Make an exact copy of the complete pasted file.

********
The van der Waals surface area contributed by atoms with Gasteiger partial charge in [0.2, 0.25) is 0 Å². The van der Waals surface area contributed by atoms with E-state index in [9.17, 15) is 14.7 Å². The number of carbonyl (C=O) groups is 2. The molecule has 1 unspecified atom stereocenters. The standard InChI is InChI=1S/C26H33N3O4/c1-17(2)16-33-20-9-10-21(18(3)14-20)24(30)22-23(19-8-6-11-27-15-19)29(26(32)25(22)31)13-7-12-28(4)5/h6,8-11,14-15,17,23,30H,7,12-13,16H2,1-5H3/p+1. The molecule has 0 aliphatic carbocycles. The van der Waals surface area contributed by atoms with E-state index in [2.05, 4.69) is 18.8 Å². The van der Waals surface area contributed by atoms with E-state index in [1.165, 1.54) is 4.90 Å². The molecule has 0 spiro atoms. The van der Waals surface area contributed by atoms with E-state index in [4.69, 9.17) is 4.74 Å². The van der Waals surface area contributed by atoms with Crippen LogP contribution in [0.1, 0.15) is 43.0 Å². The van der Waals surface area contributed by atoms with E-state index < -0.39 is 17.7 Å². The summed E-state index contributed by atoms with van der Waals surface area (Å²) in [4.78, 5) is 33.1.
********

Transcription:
The van der Waals surface area contributed by atoms with Gasteiger partial charge in [0.2, 0.25) is 0 Å². The van der Waals surface area contributed by atoms with E-state index in [9.17, 15) is 14.7 Å². The number of carbonyl (C=O) groups is 2. The molecule has 1 unspecified atom stereocenters. The standard InChI is InChI=1S/C26H33N3O4/c1-17(2)16-33-20-9-10-21(18(3)14-20)24(30)22-23(19-8-6-11-27-15-19)29(26(32)25(22)31)13-7-12-28(4)5/h6,8-11,14-15,17,23,30H,7,12-13,16H2,1-5H3/p+1. The molecule has 0 aliphatic carbocycles. The van der Waals surface area contributed by atoms with E-state index in [2.05, 4.69) is 18.8 Å². The van der Waals surface area contributed by atoms with E-state index in [1.165, 1.54) is 4.90 Å². The molecule has 0 spiro atoms. The van der Waals surface area contributed by atoms with E-state index in [4.69, 9.17) is 4.74 Å². The van der Waals surface area contributed by atoms with Crippen LogP contribution in [0.1, 0.15) is 43.0 Å². The van der Waals surface area contributed by atoms with E-state index < -0.39 is 17.7 Å². The summed E-state index contributed by atoms with van der Waals surface area (Å²) in [4.78, 5) is 33.1.